“You put hearts on my cup all the time! Every time! You don’t do it for anyone else! I’ve seen you at work! No one else gets a heart! Only me! That means something! You like me!” I’m feverish as I rapidly list off all the things that validate my reasoning, imploring Hailey to understand.
“What are you talking about?” Hailey gasps, exasperated and still trying to free herself from my hold. “I draw all sorts of things on the cups! It’s a nice thing to do! Loads of people get hearts, it isn’t just you!”
Hailey’s confession all but rips me in two. I refuse to believe her.
“No.” I whisper, barely audible even in the silent park. “No, they are for me. You are for me.” I barely raise my voice, but I make sure to emphasise the most important words. I’m looking down at the ground not focussing on anything in particular, still trying to comprehend what Hailey just said to me.
“I’m not for you, and you’re scaring me. Please, let me go!” Hailey is nearly crying now. I look up and I can see tears starting to form in her blue eyes.
“I can’t. I won’t.” I tell her, looking at her fully in the eyes now. “We’re…we…this can work. After weeks of teasing and playing and this is how you’re ending it? Let’s just go for one drink, ironic right?” My nervous laughter has made a return. “You serve me drinks five days a week and now I’m suggesting going for one! I know, it’s ridiculous.” I softly laugh out. “So, how about food instead? Are you hungry? I know this great place –” I don’t even get to finish my suggestion before Hailey interrupts me.
“NO! Leave me alone!” she shouts as close to my face as she can manage whilst being at both mine and her arm’s length. “I’m not interested! I’ve never shown any interest in you. If you think this is because of some doodles on a cup you’re crazy! I’m nice to everyone! It’s part of my job!” her earlier desperate tone has turned into one of defiance.
“Let go of me!” she screams as she puts all of her strength behind a final tug and snatches her wrist out of my grip. She turns quickly on her heal and begins to run.
She only makes it a few steps before I catch up to her. I secure my left arm across the front of her chest and pull her close to me. I can smell the soft coconut scent of her shampoo as her free-flowing hair fills my face. I barely have time to breathe her in before the knife in my right hand finds its place between her ribs.
She cries out, whether in shock or pain I don’t know. Apparently I’m not the best judge of what she feels. I don’t even know if she can feel my tears as they spill hot on the back of her neck.
I yank the knife free from her ribcage. It’s an awkward and clunky movement, not at all like you see in the movies. I inhale her scent one last time, raise my arm and bring the knife down again and again. Each thrust finds a new untouched patch of flesh an inch or two from its previous position.
Viscera starts to fly off of the knife with each new extraction, so I stop and fold to the ground, supporting Hailey’s weight as I hold her in my arms.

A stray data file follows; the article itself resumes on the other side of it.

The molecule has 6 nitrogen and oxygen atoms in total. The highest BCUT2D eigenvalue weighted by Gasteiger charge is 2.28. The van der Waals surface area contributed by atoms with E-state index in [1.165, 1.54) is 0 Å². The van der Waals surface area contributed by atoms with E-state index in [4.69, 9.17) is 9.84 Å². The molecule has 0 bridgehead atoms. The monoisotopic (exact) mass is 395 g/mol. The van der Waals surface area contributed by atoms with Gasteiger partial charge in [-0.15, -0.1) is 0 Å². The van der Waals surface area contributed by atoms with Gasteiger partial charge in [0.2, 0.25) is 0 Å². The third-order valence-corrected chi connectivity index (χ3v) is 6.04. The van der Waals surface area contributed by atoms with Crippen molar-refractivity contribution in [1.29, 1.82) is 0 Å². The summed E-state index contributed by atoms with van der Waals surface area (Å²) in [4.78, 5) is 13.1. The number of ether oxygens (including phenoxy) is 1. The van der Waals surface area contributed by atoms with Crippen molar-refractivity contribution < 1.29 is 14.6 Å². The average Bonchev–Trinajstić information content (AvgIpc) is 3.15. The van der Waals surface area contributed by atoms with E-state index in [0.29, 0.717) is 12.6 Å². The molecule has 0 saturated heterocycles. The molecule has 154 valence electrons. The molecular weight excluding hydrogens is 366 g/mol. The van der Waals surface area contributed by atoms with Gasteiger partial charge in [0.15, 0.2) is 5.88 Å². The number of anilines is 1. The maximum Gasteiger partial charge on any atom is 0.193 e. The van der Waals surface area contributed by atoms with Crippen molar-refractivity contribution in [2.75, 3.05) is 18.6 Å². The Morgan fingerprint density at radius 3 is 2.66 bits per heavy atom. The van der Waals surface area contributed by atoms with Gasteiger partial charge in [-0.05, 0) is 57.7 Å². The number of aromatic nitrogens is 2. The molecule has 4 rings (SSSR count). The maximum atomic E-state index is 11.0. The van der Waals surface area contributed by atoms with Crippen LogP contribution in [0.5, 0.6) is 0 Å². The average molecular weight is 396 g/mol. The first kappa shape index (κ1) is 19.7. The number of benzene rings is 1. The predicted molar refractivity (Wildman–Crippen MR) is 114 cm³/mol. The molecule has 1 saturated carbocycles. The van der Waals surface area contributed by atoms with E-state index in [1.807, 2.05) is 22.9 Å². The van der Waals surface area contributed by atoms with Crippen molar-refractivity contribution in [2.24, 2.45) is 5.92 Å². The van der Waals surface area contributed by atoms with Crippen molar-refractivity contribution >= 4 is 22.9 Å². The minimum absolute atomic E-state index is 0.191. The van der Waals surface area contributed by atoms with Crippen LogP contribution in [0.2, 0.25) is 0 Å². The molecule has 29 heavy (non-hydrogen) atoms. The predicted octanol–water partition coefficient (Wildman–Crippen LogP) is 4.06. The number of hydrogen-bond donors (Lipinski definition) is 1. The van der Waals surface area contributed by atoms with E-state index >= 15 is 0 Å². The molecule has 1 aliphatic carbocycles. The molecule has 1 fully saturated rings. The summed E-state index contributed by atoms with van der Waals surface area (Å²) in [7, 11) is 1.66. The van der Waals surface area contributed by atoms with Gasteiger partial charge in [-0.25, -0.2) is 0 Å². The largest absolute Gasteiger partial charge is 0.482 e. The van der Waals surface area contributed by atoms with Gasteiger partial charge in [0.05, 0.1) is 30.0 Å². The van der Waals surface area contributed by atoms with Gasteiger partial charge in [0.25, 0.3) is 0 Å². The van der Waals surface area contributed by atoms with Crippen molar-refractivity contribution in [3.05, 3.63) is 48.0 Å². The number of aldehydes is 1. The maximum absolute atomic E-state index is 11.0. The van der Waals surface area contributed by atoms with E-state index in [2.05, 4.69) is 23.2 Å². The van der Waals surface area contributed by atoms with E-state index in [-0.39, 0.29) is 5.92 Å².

She rests on my thighs and I let go of the knife. It makes a soft, wet thud as it hits the ground. I cradle Hailey’s head in the crook of my left arm like a baby. Those deep lagoon eyes are still alive and looking right at me. Her eyebrows aren’t even knitted together in fear or panic. She’s soft, like I’ve always known her to be.
“I just wanted you. I wanted us.” I sob through my tears and her rasping breath as I begin to dip my fingers inside one of the larger and more profusely bleeding wounds in her torso. I drag my blood soaked fingers across the pathway beneath us. I stop occasionally to recoat my fingertips in fresh blood, accidently depositing gravel and other park floor debris onto and into her chest as I do so.
I’ve just about finished what I’m doing when I hear a deep rattle from her throat. In my concentration I’ve let her head drop back into her neck too deeply, perhaps her throat is filling with blood. It looks like she’s struggling to take her last breaths. I raise her up slightly and help tilt her head forwards so she can see.
She has just enough time to register what’s in front of her, her face contorting in grief before the light finally leaves her eyes. They’re too beautiful to close, even in death.
I reluctantly lay her down gently on the path and slowly stand as a single tear lands on her face as I do so. I kneel down to wipe it off – there’ll be no tears to mar that beautiful face, even my own. I take one last look at her and walk off into the night.
I left Hailey on the floor of Wellspring Park, positioned in a way that will have her eternally staring at my version of what she did for me every work day. It was my very own rendition of what always gave me hope and filled me with love each day.
Written in her own blood, forever linking us is my name, Lydia, and a little heart.
So that’s it! That was my first short story that I’ve written specifically to be shared online! What did you think? I’m open to feedback and would love to hear some! Feel free to drop a comment or contact me directly! I hope you’ll come back for my next short story (whenever that comes out)!
Finally, here are some pretend fantasy covers that I designed for One Night In Wellspring Park!